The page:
10 Tips for How to Save Your Family Vacation From Disappointment

Learn how traveling with "junior" can be rewarding rather than ruinous.


Traveling with kids can be incredibly rewarding, but it can also be fraught with pitfalls and frustrations. With some careful planning, many of the most common traveling-with-Junior travails can be avoided. Here are 10 ways how:

1. Research your destination before you book your tickets.
Conduct online research or ask a travel agent to find out if your vacation base is a place where a lot of families visit. Some places may sound kid-friendly, but they can turn out not to be. On a recent eight-day trip to Panama, our 4-year-old son had a total of one playmate (who spoke Swedish) for a total of 30 minutes—needless to say, this was an unexpected bummer. Had we known the dominant scene was 20-something European backpacking partiers, we could have made a prudent itinerary switch before dropping a dime.

2. Splurge on the hotel.
Let's face it: With kids, you're going to be spending more time in the hotel than you would if you were traveling with just your sweetie. Make the most of your precious vacation hours by biting the bullet and splurging on digs with a swimming pool and other amenities, like a spa and fitness center, if possible. Also, don't underestimate the convenience of a laundry facility!

3. Prepare for the plane ride.
When my son was an infant, a travel-savvy friend advised me before a trip to Paris to bring an extra change of clothes on board—not just for the baby, but for me! Kids get sick a lot when they travel, and you don't want to be sitting in 'ick' for hours if you happen to be the target. Also, use your child's allotted carry-on bag for his or her things. A carefully timed unveiling of dollar-store toys, crayons, children's books, and snacks and juice can buy you and your child-weary plane neighbors some sanity.

4. Pack some familiar items.
If you own a laptop, a few favorite DVD's tucked away for rainy afternoons could be the save of the century, and might even buy you a nap. Chances are you aren't packing light anymore, so go ahead and throw in a couple of boxes of the munchkins' favorite granola bars or other non-perishable snacks to get you through the unavoidable "foreign pickiness syndrome." Salted cod kippers tided my husband over till dinner, but um… 'nuf said.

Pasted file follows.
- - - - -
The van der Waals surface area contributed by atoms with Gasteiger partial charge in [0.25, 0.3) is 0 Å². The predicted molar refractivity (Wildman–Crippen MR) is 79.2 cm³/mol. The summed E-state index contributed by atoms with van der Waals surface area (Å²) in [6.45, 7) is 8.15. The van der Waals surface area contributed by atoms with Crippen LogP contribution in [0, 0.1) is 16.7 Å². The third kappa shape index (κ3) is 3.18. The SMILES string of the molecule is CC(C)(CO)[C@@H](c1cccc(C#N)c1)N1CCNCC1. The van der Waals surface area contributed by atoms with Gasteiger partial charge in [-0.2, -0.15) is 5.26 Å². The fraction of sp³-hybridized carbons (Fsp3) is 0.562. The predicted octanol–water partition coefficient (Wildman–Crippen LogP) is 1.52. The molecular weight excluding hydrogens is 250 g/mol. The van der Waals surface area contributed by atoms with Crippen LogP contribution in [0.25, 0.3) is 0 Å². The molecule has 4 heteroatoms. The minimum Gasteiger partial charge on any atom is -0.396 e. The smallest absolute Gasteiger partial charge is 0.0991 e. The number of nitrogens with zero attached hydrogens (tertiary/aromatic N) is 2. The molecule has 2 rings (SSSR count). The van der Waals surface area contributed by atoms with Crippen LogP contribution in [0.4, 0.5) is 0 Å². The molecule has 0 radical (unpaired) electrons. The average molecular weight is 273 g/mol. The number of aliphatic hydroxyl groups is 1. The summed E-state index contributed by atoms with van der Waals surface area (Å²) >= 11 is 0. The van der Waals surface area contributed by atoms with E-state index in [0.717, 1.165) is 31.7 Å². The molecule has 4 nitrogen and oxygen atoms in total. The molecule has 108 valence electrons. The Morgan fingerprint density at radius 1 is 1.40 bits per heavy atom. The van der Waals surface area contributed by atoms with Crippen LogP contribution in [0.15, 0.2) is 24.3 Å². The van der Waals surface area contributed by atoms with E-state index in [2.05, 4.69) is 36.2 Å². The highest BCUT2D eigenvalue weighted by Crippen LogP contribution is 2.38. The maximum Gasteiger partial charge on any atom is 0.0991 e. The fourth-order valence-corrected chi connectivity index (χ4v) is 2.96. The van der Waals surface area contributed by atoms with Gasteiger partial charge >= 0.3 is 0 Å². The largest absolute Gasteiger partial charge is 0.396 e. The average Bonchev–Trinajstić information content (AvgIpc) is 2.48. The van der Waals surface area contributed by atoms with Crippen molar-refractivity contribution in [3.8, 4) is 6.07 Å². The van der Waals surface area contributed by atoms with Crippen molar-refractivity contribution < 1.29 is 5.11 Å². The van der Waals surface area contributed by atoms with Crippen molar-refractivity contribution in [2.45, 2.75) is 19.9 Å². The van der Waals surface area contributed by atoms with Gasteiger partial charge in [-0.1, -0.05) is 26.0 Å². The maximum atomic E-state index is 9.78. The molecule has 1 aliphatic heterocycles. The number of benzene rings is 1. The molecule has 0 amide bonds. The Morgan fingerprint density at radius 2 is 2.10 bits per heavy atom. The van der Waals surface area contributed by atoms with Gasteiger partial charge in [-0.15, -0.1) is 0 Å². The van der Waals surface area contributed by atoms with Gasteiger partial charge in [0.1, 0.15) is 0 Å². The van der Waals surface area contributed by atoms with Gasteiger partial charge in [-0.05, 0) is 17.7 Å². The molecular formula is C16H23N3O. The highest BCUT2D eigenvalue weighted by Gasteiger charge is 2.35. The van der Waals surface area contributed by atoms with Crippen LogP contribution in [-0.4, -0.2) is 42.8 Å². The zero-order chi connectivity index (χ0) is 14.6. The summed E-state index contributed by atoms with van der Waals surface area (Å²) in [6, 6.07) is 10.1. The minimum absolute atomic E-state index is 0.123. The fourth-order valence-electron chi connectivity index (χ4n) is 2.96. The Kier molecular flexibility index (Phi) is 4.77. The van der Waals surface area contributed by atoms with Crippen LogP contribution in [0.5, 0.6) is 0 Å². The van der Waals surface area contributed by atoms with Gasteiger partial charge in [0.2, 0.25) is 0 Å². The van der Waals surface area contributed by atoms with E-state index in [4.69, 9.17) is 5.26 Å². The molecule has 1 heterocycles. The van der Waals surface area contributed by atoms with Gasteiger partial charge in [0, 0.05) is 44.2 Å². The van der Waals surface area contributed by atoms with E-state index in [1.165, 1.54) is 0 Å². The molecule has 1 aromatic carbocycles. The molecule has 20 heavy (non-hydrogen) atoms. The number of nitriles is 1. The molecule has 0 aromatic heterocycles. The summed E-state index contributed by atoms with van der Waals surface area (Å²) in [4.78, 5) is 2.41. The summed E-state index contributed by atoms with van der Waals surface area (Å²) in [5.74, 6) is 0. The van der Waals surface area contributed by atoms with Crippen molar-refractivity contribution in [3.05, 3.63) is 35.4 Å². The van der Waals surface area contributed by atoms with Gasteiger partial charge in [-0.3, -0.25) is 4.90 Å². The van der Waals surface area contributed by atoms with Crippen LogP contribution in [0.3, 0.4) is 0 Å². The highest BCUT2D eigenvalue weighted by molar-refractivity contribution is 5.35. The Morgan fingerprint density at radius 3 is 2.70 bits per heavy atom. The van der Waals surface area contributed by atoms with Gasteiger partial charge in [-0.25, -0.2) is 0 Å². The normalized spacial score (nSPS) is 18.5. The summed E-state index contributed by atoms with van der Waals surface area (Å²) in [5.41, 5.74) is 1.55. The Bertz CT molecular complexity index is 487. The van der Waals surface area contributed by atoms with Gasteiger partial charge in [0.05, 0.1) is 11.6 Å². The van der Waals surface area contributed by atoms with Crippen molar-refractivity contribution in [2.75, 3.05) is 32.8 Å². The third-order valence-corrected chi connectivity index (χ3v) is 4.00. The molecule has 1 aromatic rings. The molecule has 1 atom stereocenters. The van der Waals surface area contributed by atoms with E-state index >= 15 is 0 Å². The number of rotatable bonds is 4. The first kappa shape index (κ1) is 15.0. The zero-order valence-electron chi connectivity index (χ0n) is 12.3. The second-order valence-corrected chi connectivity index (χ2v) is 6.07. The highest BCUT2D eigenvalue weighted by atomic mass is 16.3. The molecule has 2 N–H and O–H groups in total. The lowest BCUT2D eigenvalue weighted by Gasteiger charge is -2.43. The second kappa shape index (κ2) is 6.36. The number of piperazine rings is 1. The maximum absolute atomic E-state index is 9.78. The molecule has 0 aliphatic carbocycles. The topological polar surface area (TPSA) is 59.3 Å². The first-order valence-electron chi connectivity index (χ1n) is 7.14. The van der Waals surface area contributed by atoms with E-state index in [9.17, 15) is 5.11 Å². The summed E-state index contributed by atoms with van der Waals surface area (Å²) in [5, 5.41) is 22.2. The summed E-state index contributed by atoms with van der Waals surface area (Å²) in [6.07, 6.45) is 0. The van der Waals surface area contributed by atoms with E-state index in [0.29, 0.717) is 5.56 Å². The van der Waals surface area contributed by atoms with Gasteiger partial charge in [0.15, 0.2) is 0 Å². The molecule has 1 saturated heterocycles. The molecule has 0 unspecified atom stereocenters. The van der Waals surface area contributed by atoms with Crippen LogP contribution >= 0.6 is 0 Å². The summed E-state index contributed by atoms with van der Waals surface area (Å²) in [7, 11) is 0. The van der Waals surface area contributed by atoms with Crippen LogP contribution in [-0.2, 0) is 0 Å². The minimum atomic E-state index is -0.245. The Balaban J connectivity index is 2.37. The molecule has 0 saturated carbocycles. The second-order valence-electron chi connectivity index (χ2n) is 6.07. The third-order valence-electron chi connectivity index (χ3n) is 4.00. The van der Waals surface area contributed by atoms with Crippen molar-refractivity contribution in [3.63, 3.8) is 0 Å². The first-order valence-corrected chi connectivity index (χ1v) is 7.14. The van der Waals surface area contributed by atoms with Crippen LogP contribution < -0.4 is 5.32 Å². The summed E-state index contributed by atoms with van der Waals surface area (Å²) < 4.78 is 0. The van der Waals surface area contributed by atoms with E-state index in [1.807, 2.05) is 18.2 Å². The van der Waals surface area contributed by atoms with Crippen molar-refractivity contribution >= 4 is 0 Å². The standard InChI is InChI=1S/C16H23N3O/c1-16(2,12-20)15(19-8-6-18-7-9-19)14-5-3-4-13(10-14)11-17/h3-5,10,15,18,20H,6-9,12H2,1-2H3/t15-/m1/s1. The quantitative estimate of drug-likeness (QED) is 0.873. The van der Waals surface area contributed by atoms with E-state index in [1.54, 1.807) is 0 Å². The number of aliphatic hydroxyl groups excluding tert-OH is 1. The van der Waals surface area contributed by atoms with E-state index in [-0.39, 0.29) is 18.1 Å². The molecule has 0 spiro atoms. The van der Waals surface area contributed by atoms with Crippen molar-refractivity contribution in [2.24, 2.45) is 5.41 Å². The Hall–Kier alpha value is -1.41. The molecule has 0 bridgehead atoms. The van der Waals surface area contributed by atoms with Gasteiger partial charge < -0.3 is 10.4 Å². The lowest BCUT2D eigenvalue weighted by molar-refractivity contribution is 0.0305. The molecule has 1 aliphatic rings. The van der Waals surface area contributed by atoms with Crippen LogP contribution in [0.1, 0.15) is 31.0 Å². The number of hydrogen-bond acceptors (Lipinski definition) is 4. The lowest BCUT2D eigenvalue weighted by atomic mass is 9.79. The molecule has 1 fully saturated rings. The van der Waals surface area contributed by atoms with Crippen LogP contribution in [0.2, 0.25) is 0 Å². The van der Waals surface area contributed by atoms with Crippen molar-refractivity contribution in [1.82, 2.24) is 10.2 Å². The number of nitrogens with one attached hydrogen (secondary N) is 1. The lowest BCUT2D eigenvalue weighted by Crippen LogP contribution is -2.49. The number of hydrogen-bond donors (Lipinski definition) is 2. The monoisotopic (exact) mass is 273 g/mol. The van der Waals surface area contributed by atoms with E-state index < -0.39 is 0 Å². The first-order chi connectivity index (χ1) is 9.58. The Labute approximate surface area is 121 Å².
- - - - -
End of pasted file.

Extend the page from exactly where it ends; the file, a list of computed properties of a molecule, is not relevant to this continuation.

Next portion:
5. Keep their schedule in mind.
If you were at home, would you drag Little Monkey through an hour-long museum stroll during naptime? If you still use a stroller, this could make sense. But if your tykes are on foot, figure out their peak time and head out then; otherwise you could be headed for an easily avoidable clash of wills.

6. Lower your activity expectations.
If going on a three-mile hike will leave you hot and tired, how do you think your kids will feel? Be reasonable, or be prepared for the inevitable meltdown.

7. Keep restaurant time to a minimum.
It's not fair to expect your child to sit patiently through three restaurant meals a day; consider easy picnics for lunch purchased from a local grocery or market, and if you've splurged on a hotel (see No. 2, above), request a room with a small refrigerator and a microwave for fast fixes.

8. Take play breaks.
Ask a local if there is a neighborhood playground nearby. If not, make up beach games or even play a simple game of hopscotch; normal play activities should be a kids' birthright on a vacation. Remember, it's their downtime, too!

9. Pick your thrifty battles wisely.
Spend the extra bucks on things that will make your children comfortable, like that cab ride at the end of the day. On the above-mentioned trip to Panama, we made the mistake of boarding a local "collectivo" van to get home from a beach; it quickly became stuffed with 20 human beings. The result revealed an amazing coping mechanism: My panicked son attempted to count to one thousand for the first time. I'm grateful he did that instead of whining loudly for an hour, but still. Had I known what a claustrophobic nightmare we were headed for, I would have sprung for the taxi.

10. Visit a local library.
You don't need to be spelunking or trekking for every activity; some should be intentionally mellow to keep your kids from getting burned out. We ducked into a hole-in-the wall library in Bocas del Toro and had an impromptu shaded story hour during the hottest hours of the day.

Themes: Family Travel

User Comments

fridge In my experience even the low-mid budget chains have on site laundry. What was really key in the month I just spent traveling with my three year-old was a small fridge in the room, and the proximity of a playground.

headline Good article, informative and well-written. That's an, umm, interesting headline.

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